Care Of Diverse Patient Populations in Knox, NY

This week, I looked at the care of diverse populations within Knox. Specifically, I focused on the factors that influence the patients’ access to care and how they receive care.

In a previous post, I talked about the demographics of Knox; but I wanted to mention these demographics briefly because they explain the types of patients found within Knox.


99.2% of Knox’s population is white; the other 0.8% is reported at “other.” My family is Afghani-American and my cousins are West African-American. A total of 8 of us who have an ethnicity/race other than Caucasian make up a decent percent within that 0.8% “other” race category.

As far as age groups go, 24.6% of the population are under 20. The next largest age group is middle age (40-60), which makes up 41.4% of the population.

Insurance coverage

Figure 13 breaks down types of insurance by age group. The majority of people are covered by employer-paid insurance. The 65+ age group is covered my Medicare almost entirely.

The median age of Knox is 40.5, but when broken down to age categories, the majority of the residents here are middle-aged with children. There is a relatively low number of those in their 20s, about 13% and even lower are senior citizens (9%). 

Challenges That Came With The COVID-19 Pandemic

The COVID-19 pandemic has caused many challenges in regards to providing care to older patients. Since COVID-19 poses an inherently greater risk to the elderly and those with pre-existing conditions, there is rightful caution when leaving the home. The CDC reported excess deaths associated, but not caused by, COVID-19.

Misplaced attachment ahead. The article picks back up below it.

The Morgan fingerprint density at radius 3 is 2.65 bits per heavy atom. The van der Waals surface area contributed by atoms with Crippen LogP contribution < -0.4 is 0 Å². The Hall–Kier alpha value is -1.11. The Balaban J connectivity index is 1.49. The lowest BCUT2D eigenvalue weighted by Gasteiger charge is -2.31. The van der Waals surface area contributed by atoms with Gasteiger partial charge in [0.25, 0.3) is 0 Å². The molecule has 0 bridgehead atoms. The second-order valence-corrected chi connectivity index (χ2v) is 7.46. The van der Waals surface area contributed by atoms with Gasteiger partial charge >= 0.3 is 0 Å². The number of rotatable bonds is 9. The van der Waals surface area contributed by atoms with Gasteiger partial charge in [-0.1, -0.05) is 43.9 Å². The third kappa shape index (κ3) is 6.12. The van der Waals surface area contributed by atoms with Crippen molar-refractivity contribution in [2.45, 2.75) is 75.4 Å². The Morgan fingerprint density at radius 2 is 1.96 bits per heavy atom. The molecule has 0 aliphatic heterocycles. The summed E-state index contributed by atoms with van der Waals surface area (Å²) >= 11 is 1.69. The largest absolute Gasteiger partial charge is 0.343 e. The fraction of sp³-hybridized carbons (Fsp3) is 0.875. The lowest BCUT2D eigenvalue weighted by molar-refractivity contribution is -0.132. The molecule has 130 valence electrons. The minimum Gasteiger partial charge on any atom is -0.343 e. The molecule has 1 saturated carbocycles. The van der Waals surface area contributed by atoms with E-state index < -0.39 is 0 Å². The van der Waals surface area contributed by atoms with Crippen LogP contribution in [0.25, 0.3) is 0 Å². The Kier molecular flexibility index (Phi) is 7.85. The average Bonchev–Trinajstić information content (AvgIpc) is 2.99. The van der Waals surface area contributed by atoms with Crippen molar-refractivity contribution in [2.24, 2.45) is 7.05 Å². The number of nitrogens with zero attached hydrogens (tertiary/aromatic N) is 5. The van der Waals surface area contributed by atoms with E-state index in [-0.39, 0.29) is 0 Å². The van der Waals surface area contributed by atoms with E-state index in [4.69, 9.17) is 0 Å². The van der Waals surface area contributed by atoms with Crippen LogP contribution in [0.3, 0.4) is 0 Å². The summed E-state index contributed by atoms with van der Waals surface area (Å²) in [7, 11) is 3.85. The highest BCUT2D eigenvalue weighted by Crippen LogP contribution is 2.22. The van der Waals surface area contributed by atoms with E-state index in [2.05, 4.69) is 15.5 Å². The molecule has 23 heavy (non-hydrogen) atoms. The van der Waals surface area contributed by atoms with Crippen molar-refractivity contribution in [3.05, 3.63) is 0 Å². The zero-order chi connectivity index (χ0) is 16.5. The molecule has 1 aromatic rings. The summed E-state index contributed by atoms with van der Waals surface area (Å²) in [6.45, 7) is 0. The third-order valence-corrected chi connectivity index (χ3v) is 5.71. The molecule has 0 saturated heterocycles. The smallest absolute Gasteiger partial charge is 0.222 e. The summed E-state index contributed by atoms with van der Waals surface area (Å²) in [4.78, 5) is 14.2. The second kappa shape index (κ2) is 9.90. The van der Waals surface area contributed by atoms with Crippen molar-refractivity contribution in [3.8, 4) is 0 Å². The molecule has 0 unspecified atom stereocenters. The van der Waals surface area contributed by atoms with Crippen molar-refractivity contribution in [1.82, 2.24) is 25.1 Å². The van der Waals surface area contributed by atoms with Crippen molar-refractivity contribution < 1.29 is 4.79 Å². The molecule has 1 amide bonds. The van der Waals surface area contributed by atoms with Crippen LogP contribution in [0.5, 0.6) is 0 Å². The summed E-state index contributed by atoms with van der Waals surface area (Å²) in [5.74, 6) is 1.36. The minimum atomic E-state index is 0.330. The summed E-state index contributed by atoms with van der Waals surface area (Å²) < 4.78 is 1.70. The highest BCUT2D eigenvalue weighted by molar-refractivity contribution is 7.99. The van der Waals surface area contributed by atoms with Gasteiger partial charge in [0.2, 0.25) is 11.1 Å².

In wanting to avoid an increase risk of exposure to the virus, people are not going to the hospital for things they normally would in hopes to decrease possible exposure. I think this is a tricky scenario because there is absolutely a greater probability of coming in contact when one goes into public places, especially one where sick people go to when they are not feeling well (hospitals, doctors offices etc.)

However, at a certain point there will be more harm done by staying at home because one may need medical treatment. It comes down to a cost-benefit analysis: is the increased risk of COVID-19 worth getting medical care for another illness.

Hospitals in the area

If one does decide to seek medical care, the following hospitals
are in the surrounding are (all are approximately 30 minutes away):

Between these seven options of hospitals, one has a fair amount of flexibility when choosing a facility best for themselves (or a loved one). This is, of course, dependent on insurance coverage and ability to get to the hospitals. However, given one can overcome these two barriers, the hospitals have a good ability to care for a diverse array of patients.